Brian Robinson is a rarity in the recent history of Alabama football. Not many players have led the Crimson Tide in rushing and have not been considered one of the top RBs in their draft class. His 271/1,343/14 Senior season was a top-ten all-time season for the University of Alabama on par with previous greats like Shaun Alexander. He was also a competent receiver out of the backfield, securing 35/296/2 in his lone season as the starter. Yet despite all this statistical success, Robinson is written off by much of the draft community as simply a product of the system. For this article, I would like to dive into some of the strengths and weaknesses of this polarizing prospect. To decipher what type of pro and, more importantly, what type of dynasty asset he can become for your team. Without further ado, let us dive into Robinson.
Tale of the Tape
Name: Brian Robinson Jr.
As with virtually every RB that comes through Tuscaloosa, Brain Robinson entered college as a highly touted High School Prospect. 247 Sports had him ranked as the eighth RB nationally in his class. Robinson barely had to leave home as he came to the Crimson Tide via Hillcrest High School in Tuscaloosa, Alabama. This may have something to do with his patience but more on that later. He chose his hometown university over some heavy hitter programs such as Auburn, Georgia, and Cincinnati. You can see some of his High School highlights below.
When I watch Robinson, the first thing that stands out to me is his feet. You can see some examples of his active feet below.
When you watch him run, he has very active feet.
Small choppy steps and an excellent bounce cut allow him to effectively pick his hole when working his way through the line of scrimmage.
As I mentioned above, Robinson is a willing and able part of the passing game. You can see a couple of examples of his value to the Crimson Tide in this facet of the game below.
He is functional as both a receiver and a blocker where he is willing to stick his head in and stifle oncoming rushers.
Another area that Robinson does well in is running with power. You can see a couple of nice examples of his power running below.
Despite his upright running style, he can routinely fall forward and move the pile.
His power is unrivaled in this draft class.
To see a whole game in our Film Room, click here for the Tennessee All-22 game.
While I agree that simply watching highlight footage can be a disservice when scouting players, it can also provide a helpful tool. Watching highlights of individual games can show you the upper ceiling of what a player is capable of. When it comes to Robinson, the highlight film that stands out was his last win in college. During the National Semi-final game against the Cincinnati Bearcats, the former Alabama RB racked up a career-high 26 carries for 204 yards. Just watch the highlights of that game below and ask yourself if this kid can be successful at the next level.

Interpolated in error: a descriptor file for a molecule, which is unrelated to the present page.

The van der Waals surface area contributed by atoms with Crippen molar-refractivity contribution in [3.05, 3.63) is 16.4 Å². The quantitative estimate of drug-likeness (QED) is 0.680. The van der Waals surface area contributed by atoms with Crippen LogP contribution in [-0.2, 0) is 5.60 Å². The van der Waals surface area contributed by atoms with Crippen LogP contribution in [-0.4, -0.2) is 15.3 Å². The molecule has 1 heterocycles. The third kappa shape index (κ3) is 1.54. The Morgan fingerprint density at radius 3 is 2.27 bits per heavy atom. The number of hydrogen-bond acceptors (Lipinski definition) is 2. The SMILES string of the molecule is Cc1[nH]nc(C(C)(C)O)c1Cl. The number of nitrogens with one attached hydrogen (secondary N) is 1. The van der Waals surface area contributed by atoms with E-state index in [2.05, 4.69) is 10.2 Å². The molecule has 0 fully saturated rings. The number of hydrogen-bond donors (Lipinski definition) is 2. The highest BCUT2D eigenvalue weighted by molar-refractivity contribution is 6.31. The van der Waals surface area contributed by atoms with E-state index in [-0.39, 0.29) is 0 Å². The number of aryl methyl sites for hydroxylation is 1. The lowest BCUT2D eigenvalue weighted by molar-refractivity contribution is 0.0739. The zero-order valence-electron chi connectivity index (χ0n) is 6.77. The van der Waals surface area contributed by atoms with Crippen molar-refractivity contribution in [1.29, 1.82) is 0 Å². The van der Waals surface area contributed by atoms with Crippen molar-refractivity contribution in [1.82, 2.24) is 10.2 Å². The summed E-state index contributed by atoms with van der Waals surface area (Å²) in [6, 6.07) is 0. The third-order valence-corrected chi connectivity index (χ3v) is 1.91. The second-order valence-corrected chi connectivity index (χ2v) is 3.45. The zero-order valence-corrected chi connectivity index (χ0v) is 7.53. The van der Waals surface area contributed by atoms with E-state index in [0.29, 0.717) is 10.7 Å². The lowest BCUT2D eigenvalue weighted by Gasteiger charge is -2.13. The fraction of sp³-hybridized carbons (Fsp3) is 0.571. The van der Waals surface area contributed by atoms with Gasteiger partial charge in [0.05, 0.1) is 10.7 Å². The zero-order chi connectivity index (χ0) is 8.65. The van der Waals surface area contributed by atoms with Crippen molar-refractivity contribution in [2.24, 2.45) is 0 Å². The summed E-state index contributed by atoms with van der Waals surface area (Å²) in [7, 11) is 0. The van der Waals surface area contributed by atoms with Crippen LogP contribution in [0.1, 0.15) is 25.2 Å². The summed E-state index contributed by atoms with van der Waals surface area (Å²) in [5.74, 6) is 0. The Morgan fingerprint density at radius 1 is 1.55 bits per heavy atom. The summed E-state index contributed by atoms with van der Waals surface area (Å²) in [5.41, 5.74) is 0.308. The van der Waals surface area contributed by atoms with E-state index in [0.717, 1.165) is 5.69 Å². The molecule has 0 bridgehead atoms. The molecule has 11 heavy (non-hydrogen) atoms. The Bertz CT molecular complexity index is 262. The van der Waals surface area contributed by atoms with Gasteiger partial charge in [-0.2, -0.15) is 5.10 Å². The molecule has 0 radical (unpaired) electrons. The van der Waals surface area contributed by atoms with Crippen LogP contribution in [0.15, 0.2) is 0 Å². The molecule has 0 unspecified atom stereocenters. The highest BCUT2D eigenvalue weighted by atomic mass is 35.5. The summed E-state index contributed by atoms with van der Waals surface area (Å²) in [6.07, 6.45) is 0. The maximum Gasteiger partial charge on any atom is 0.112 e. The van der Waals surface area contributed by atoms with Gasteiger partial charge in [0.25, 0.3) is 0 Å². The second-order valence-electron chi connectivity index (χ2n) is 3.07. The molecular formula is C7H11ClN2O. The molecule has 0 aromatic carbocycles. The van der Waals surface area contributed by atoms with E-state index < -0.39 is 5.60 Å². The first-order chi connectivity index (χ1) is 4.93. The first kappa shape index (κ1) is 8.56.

While watching the film gave me a better feeling about Brian Robinson Jr. than I thought going into it, that doesn’t mean he is without his faults. For starters, his upright running style can get him into trouble at the next level. Sure, players like Matt Forte made a career out of running in this manner, but the successes like him are few and far between.
Another area Robinson needs to work on at the next level is his desire to seek contact. When watching his film, you will sometimes find him seeking out contact. This, in conjunction with his upright running style, may get him into trouble at the next level. One final area that Robinson lacks is homerun speed. You can see him rip off numerous chunk plays when watching his film, but his pursuers often catch him. The longest run of his college career at Alabama was for 37 yards.
I had a hard time determining whom Robinson reminded me of when watching his film. In the end, I believe I see a bit of former Dallas and Chicago RB Marion Barber when I watch his film. Barber was also a powerful runner who ran with a physicality yet lacked the homerun speed that would make him an elite talent. Robinson is a bit looser in the hips with a better jump cut. Still, I see a lot of the same game between these two players.
To be honest, I went into this article not expecting to be a big fan of Robinson. Looking at the surface, he seemed like a limited athlete playing on one of the best teams in the nation. However, I came away with a better appreciation of the athlete and the type of player he could be at the next level. I believe that his lack of long-term production at Alabama was due to his willingness to wait his turn for a chance to start for his hometown college. Growing up in the shadow of Bryant-Denny Stadium, I believe it was his childhood dream to play for the Crimson Tide.
Furthermore, I think that Robinson could be an excellent committee RB in the NFL. His style would pair nicely with someone like Austin Ekeler. If I had to guess, I would say that Robinson will be a mid-round selection in the upcoming NFL draft and will likely go somewhere between the second and third rounds of your dynasty drafts, depending on landing spots. Please do yourself a favor and check out his tape in the Dynasty Nerds film room. You might
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